This aspect might become easier with the planned implementation of smarter busses in Eeschema. Once that gets hammered out, make room in the PCBnew data model for that information for a bus based autorouter to recognize similar grouping and apply impedance matching and line length rules.
@davidsrsb I agree in part; the auto-routing problem isn’t just the routing part, it is placement + routing. The problem I have with “experienced humans are much better at…” is that this is a true statement considering the current state of the art, not the future state. Most (all?) inventions started out rather humbly and did not greately enhance ones abilities or comfort. But it is the continuously nibbling away at the hard edges that makes the big difference.
In my opinion, placement and routing is a boring boring job. Yes, for small designs and if not done too often it can feel therapeutic but repetion boredom sets in quickly. Additionally, mistakes can be costly. That combo is an ideal job for an algorithm. All such problems eventually are done automatically. So therefore, I’d say this is teritory for development.
However, I cannot quite agree with @threelegs to use Tensorflow. It might be the right tool, or it might not; the tool should not pick the problem. I think it would be great to work on clearly working out the problem domain, stating the most ideal outcome and working how to get from a to b. I dont think this is a “lets throw Tensorflow at it and look its solved” problem.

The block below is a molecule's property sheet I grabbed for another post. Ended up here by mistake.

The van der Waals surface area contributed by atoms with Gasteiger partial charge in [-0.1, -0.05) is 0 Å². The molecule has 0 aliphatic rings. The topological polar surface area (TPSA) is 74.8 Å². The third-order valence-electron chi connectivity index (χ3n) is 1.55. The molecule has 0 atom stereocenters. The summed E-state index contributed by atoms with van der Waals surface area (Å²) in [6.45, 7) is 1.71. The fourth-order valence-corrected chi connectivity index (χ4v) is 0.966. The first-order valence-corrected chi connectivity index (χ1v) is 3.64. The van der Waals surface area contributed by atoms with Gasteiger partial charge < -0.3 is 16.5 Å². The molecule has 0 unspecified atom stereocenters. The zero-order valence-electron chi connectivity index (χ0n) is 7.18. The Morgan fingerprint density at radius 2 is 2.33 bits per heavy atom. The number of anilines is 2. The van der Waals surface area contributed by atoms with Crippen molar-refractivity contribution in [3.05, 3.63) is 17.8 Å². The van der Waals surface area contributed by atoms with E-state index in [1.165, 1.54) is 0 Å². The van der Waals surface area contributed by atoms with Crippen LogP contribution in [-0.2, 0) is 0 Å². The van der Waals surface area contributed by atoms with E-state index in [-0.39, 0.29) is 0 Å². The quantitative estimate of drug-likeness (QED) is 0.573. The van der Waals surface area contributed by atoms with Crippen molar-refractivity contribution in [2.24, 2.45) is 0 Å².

I have put a lot of thought into it and I think what I really want is a vertically integrated system between the PCB layout and the schematic. I get the best layouts when I move the pin configuration around on MCUs and other components with generic pins. What we need is a “sticky” label that you can toggle if it can be moved to another pin on the component depending on the placement of the components on the PCB. This would vastly improve any auto routers performance.
Thanks for your detailed post!
for autoplacement, the smartest way you could probably begin it would be singling out what groups of components have the most unique interconnections, pretty much if an IC has 40 passives that mostly connect to this IC and 2 voltage rails, you can begin clustering those components to reduce the total amount of traces that will have to traverse the rest of the board.